"A maximum stack height of 2cm is allowed below the stem and a single 5mm spacer must always – always – be stacked above. A “slammed down” stack height is preferable; meaning that the stem is positioned directly on the top race of the headset."

Flipped stems look hideous. The reason it's more responsive is because you've effectively shortened your stem. The better solution is to buy a frame with a taller head tube or use some spacers (or move spacers down that you've wisely left on top of the stem when you cut the fork). That being said it's your bike and as long as you feel comfortable ride it that way. I have 2cm of spacers on a couple of my more aggressive geometry bikes, you just can't add much more than that before compromising fork strength.
I haven't seen 20mm stated as a safe maximum, but I've only dealt with 3 or 4 new aftermarket full carbon forks. Every carbon steer tube fork I've used specifies a maximum of 40mm above the top bearing (this includes the cone shaped spacer of course), some say a total of 80 including the stem. I've heard 30mm batted about, but never actually seen it in a fork specification. I'm wondering which ones can only handle 20?

From a weight weenies perspective, a flipped stem with a smaller number of spacers under it is lighter than an unflipped one with more spacers. Either way you have the weight of the stem. Unflipped, you need more spacers to get the same height. A meaningful difference? Of course not, but if you think of optimizing the weight and fit of the bike, that's the way to go.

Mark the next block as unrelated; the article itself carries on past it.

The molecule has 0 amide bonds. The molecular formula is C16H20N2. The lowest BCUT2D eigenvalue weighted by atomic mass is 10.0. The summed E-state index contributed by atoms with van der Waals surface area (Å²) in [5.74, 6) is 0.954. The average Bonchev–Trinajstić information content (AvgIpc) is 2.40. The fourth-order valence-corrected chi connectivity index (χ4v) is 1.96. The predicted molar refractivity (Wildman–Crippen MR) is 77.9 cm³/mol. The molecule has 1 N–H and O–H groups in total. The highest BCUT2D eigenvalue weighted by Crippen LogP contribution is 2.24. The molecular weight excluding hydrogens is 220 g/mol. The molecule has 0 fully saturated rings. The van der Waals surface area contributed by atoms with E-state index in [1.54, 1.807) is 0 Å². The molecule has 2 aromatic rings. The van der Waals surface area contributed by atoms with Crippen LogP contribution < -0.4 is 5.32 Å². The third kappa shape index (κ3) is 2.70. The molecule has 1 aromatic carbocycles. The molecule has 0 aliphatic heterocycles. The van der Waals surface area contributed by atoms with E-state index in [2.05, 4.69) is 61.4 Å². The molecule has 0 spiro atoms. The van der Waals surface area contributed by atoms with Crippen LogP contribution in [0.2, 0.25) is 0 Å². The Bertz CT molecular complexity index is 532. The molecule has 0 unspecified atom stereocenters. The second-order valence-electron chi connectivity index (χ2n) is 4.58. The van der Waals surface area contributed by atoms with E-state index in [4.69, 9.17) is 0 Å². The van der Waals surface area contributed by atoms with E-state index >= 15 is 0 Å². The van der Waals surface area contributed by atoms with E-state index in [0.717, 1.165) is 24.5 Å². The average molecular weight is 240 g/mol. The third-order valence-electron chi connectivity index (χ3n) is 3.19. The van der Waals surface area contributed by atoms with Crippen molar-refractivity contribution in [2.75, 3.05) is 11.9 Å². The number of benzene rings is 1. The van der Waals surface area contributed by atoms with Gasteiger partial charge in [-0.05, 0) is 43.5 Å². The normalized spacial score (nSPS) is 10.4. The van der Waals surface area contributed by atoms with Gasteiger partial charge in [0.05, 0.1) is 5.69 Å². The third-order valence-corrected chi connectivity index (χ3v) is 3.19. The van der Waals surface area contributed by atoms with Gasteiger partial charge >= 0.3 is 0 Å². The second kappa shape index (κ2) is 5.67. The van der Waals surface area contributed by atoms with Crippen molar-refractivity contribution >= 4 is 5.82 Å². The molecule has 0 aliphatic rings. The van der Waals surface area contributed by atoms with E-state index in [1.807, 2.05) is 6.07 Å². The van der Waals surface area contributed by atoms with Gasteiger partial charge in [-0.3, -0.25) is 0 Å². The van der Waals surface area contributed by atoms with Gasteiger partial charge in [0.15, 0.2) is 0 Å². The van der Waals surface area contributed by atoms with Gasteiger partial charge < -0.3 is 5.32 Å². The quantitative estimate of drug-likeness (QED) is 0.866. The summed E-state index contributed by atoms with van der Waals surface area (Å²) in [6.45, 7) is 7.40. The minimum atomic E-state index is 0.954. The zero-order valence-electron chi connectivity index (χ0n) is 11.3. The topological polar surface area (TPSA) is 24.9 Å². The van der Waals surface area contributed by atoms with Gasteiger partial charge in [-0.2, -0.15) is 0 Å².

I'm speaking as someone who has, in the past, looked at grams of weight savings (bar tape, cables, rim tape, you name it... it was fun!), but never went that far because I have not only a tall head tube bike (Felt Z), but also have a flipped up stem with the spec'd maximum of 40mm of spacers under it. So adding spacers only to be able to get the pro look of a flipped down stem is not only dumb, but not possible.

I'm glad one man's "hideous" is my "looks like a smart rider who has a well-fitted bike".
 

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I didn't get a custom frame, but about 10 years went from a very nice early, but pretty aggressive 2000's Cannondale CAAD frame to a Felt Z. I had the Cannondale stem up as high as I could without going to a steep rise stem. I think the handle bar was about 2" below the saddle. The Felt can get the handlebar about even with the saddle. That and the carbonfiber frame makes the bike much more comfortable and I definitely ride stronger because of that.

I watch the pro racers and am amazed how low their hoods position is, let alone in the drops. Obviously it works for them and getting low is something they not only can do, but need to do at the speeds they ride. But for me, more relaxed not only feels better, it is better. I ride longer, get stronger and faster. And if I want to get as low as my old body will go, I get into the drops with bent elbows.
yeah that's the big thing that makes it a win win. You have that much more relaxed position when you want it and lose nothing on the aggressive side. Assuming you have elbows that bent which judging by what I see on the road I'm not sure everyone does.
 

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I'm old enough to know that my optimal riding position from early riding season is different than that of peak (mid) season.
Not only do I change my stem/handlebar position during the riding season, I also change my crankarm length.
With this old body of mine, I know my flexibility is different between early season and mid season.
Knowing what equipment to use according to your flexibility & physical ability on your bike can save you lots of pain & discomfort while riding.
 

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I really don't know what you're arguing. The goal of riding more aggressive is to be more aero. Which was my point.